APART FROM THOSE FEW MOMENTS ONSTAGE at the Academy of Music, Clarke has gently downplayed the influence John Street has had on his career. When I ask him about the former mayor, he allows that Street taught him the value of logging long hours. But when pressed on what else he learned, Clarke gets a little frustrated. “I will be 96 years old, and in some people’s minds I’ll still be a John Street protégé,” he says.
When Street was mayor, Clarke frequently carried his water in Council. But Clarke’s clout didn’t diminish when Street left office; it grew. In recent years he has become an indispensable player on Council, one who’s usually right in the middle of the horse-trading. “He may not give the rah-rah speech, but where it counts, in the proverbial smoke-filled room where the dealing gets done, he’s the guy,” says Councilman Curtis Jones Jr., the new majority leader.
Clarke’s also a remarkably prolific legislator, offering bills at almost every Council session. And more often than not, the ordinances are actually his ideas, not something cooked up by his staff or copied near-verbatim from initiatives in other towns. Consider the consolidation of the Fairmount Park Commission and the city’s Recreation Department. Clarke—who championed the notion as a way to save money and improve services—was inspired by a strange sight he witnessed one morning at a rec center at 33rd and Diamond.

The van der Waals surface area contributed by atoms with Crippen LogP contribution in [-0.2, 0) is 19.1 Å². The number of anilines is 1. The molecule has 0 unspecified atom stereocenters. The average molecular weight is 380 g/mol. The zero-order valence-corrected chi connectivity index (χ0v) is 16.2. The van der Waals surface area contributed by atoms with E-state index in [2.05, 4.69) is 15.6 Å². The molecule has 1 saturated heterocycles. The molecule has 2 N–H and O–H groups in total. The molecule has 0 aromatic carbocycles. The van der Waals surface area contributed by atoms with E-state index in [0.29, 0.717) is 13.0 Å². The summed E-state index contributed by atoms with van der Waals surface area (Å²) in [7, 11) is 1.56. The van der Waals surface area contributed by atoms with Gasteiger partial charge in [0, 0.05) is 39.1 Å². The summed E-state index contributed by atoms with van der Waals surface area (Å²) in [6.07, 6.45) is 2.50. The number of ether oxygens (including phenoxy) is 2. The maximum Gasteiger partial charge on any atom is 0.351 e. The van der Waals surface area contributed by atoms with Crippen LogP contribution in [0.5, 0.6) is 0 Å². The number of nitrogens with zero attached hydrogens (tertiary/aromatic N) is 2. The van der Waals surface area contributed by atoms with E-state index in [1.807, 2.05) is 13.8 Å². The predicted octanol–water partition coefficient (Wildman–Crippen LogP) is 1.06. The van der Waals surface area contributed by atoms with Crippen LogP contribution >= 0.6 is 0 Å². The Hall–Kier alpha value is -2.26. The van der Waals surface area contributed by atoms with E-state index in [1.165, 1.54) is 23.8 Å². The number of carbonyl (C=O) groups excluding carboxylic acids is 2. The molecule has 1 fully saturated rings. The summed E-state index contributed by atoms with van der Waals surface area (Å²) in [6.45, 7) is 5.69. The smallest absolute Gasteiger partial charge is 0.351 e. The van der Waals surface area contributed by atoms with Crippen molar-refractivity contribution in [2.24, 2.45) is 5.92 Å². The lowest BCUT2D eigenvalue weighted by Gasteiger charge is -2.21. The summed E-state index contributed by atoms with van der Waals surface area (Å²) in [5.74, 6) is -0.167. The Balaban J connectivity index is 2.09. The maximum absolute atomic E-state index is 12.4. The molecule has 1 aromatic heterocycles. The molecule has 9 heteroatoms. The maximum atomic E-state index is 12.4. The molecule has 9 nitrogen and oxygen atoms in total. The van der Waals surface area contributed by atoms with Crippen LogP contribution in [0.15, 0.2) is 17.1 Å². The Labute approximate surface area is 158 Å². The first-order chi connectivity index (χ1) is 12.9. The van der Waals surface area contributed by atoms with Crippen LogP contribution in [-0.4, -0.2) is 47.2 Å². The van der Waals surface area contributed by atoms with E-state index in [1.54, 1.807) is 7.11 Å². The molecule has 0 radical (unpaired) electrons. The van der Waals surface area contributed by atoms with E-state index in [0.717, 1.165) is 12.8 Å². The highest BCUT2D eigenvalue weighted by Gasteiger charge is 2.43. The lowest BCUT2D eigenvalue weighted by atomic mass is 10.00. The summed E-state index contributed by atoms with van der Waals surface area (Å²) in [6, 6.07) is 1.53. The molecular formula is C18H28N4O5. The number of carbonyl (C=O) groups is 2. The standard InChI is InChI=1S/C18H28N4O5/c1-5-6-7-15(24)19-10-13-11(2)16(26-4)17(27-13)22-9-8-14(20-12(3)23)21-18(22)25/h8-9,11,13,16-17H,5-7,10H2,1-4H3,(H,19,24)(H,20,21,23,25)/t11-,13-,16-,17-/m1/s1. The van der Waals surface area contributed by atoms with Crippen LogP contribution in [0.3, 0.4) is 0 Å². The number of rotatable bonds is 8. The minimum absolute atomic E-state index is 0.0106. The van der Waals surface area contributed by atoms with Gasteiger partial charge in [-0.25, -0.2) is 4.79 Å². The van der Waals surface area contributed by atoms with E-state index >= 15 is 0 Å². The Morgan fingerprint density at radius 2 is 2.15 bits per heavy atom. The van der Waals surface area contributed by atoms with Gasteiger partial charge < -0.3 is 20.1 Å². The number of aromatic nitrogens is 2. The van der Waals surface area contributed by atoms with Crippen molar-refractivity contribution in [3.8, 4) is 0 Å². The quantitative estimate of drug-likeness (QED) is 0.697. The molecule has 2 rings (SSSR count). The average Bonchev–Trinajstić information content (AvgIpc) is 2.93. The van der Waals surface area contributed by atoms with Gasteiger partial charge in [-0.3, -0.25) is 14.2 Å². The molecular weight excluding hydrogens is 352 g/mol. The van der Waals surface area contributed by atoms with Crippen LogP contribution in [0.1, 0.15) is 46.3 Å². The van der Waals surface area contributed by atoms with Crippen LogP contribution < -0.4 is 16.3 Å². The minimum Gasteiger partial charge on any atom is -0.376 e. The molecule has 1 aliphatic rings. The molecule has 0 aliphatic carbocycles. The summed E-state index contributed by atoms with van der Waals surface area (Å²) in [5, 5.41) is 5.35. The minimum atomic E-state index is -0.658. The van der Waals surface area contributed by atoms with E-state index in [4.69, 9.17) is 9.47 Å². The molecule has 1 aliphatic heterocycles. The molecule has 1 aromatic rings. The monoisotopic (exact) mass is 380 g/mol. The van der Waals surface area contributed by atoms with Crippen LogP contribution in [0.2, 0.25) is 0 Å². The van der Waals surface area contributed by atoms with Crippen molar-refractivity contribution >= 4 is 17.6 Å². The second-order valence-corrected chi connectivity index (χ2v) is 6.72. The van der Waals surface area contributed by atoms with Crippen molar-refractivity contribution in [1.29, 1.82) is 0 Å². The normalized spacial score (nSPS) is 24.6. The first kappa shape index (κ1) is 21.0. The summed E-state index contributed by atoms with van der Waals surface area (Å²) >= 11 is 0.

“A guy’s out there cutting the grass, and he’s in the middle of the field, and then he stops,” Clarke says. The Councilman asked him why he didn’t finish the job, and the contractor responded that half the field was run by the Park Commission, half by the Recreation Department. Struck by the absurd inefficiency of it all, Clarke eventually forced through one of the biggest government consolidations in the city’s recent history.
But there are other Clarke bills and initiatives that can only be considered turkeys. Some have been quixotic and expensive, like failed city lawsuits against the state as Philadelphia has struggled with gun violence. Others have been overreactions to gentrification or the expanding residential presence of Temple students in North Philly.
And for all his success behind closed doors, Clarke’s occasional missteps with the press and his distaste for high-profile political socializing suggest he has some work to do before he can effectively wield the full power of the City Council president’s office.